In the age of technology where people interact through some metal device, theater is real. It is people watching other people tell a story. There are no filters, no retakes, but truly live.
“It’s that we found a story worth telling. That being able to make something that wouldactually affect somebody. Someone we’ve never met but for two hours we can have a dialogue with that person, speak to them, and maybe, just maybe, illuminate a small part of their world, by telling a story in ours” (One Tree Hill).
Although a cheesy tv show, it eloquently stated why people enjoy theater. It’s pure magic when two people standing on stage pretending to be someone else affects you and forces you to have shared experience with the others sitting in the audience. There is a sense of community and realization when the two worlds collide.
Theater gives the invisible a voice and helps them to understand their world. For those involved it is about passion – passion for the art form and curiosity about the world around them. “When life beats down and crushes the soul, art reminds you that you have one” (Stella Adler, acclaimed acting teacher, 1900s).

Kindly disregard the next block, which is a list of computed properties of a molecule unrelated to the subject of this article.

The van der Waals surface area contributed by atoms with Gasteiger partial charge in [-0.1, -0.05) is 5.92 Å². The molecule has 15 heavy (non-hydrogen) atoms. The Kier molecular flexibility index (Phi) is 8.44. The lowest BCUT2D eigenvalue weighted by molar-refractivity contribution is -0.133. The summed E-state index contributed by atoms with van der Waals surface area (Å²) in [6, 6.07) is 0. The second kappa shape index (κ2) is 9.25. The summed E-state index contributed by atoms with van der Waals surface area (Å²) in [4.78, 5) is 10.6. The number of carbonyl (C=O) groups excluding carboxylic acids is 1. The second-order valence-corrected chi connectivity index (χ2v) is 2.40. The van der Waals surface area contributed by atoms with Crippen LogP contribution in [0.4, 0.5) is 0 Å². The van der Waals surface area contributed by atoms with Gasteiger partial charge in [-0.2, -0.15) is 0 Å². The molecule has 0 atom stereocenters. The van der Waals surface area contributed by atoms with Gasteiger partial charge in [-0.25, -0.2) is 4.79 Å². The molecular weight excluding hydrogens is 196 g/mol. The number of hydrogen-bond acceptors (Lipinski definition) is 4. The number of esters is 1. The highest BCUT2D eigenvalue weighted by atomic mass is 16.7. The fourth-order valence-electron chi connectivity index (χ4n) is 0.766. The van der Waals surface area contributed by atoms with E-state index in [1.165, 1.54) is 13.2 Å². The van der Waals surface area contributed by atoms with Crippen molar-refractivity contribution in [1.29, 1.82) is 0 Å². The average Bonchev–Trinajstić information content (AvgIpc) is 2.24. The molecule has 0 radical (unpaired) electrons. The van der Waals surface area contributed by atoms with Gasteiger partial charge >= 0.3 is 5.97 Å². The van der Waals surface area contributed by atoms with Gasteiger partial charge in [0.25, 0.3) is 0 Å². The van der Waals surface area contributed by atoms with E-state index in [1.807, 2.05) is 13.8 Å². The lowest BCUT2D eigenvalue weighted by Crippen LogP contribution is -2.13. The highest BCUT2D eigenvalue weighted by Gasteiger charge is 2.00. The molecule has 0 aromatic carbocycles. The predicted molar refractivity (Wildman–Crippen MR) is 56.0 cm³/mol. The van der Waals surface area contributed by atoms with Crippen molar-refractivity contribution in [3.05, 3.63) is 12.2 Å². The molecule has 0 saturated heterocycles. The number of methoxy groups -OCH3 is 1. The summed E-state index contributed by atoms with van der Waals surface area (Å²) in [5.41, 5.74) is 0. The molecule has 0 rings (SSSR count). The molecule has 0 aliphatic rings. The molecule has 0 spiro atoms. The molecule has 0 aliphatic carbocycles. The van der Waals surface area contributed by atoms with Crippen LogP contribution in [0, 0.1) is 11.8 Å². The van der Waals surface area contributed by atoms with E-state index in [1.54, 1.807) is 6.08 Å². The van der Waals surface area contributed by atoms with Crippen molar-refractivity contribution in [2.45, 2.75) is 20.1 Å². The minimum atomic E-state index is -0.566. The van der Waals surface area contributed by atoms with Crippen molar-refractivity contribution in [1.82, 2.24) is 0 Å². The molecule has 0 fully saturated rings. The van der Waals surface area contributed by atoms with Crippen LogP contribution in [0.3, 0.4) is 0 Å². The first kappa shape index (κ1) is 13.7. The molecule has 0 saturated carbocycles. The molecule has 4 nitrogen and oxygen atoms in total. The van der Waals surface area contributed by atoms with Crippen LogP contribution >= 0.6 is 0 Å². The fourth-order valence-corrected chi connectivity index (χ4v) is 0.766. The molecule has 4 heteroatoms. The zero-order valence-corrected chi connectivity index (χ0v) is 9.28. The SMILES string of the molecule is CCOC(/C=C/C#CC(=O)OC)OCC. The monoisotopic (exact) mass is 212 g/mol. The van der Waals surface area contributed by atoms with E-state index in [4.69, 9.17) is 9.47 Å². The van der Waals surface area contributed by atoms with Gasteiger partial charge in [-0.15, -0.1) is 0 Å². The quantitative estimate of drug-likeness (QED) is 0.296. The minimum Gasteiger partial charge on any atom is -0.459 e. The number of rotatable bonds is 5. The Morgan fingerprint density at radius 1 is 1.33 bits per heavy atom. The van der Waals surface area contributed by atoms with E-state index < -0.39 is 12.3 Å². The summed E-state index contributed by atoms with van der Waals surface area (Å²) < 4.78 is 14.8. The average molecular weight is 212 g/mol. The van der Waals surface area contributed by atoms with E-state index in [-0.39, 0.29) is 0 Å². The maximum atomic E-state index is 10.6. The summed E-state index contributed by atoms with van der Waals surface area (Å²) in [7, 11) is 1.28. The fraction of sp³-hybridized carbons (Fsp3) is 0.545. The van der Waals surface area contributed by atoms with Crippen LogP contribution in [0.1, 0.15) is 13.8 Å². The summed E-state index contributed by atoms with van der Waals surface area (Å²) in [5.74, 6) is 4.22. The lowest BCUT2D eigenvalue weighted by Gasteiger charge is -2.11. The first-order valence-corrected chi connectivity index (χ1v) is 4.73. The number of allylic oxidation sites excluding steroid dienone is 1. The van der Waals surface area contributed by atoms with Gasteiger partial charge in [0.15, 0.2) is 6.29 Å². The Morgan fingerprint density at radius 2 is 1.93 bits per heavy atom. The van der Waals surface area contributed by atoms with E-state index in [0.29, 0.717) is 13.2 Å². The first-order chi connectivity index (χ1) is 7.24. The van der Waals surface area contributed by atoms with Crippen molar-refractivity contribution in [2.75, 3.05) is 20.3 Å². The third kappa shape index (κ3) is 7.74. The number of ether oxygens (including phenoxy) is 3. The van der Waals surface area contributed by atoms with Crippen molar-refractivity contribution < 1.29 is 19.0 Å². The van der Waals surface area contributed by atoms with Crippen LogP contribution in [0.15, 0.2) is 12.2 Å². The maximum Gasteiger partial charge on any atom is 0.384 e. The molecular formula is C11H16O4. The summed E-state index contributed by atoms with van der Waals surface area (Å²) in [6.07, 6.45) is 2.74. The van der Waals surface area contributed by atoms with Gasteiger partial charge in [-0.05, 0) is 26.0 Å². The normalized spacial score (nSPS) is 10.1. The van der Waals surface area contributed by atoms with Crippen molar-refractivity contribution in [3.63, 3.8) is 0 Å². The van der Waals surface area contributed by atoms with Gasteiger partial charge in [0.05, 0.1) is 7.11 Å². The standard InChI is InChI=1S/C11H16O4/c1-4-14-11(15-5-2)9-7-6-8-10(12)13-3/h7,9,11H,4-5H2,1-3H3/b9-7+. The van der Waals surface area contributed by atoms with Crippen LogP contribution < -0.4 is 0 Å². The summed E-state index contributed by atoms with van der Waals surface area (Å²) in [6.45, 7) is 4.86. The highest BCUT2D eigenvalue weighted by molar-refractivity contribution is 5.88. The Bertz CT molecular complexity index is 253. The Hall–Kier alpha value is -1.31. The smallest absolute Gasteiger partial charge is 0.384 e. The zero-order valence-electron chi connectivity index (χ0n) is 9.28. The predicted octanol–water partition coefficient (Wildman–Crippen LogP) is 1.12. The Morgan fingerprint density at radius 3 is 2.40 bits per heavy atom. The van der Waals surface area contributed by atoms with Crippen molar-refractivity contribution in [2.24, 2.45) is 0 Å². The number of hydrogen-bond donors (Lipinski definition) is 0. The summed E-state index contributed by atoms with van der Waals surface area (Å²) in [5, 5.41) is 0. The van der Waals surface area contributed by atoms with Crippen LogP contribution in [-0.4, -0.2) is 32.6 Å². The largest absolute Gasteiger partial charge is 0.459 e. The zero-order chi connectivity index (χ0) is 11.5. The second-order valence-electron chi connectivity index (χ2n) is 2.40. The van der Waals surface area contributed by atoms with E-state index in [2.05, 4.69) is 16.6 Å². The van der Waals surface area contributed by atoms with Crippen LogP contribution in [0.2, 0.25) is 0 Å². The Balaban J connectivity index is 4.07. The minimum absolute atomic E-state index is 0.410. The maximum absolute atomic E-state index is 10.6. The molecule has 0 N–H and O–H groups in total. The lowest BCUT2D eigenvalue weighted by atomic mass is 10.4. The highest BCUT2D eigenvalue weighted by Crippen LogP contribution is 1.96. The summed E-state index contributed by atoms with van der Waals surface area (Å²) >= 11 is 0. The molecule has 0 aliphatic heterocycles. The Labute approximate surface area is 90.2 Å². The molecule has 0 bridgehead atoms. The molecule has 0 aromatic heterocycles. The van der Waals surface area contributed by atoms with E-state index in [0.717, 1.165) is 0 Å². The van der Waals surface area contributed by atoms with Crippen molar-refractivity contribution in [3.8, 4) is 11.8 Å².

Like literature or film, theater allows you to experience other cultures, different points of views, and learn something new. You can sing and dance your way to a family, cry over a forbidden love, understand the difficulties of being a refugee, learn about the perils of war. For two hours you can be whoever you want to be. “Art requires neither complaisance nor politeness; nothing but faith, faith and freedom” (Gustave Flaubert, playwright/novelist 1800s).
*Article originally posted here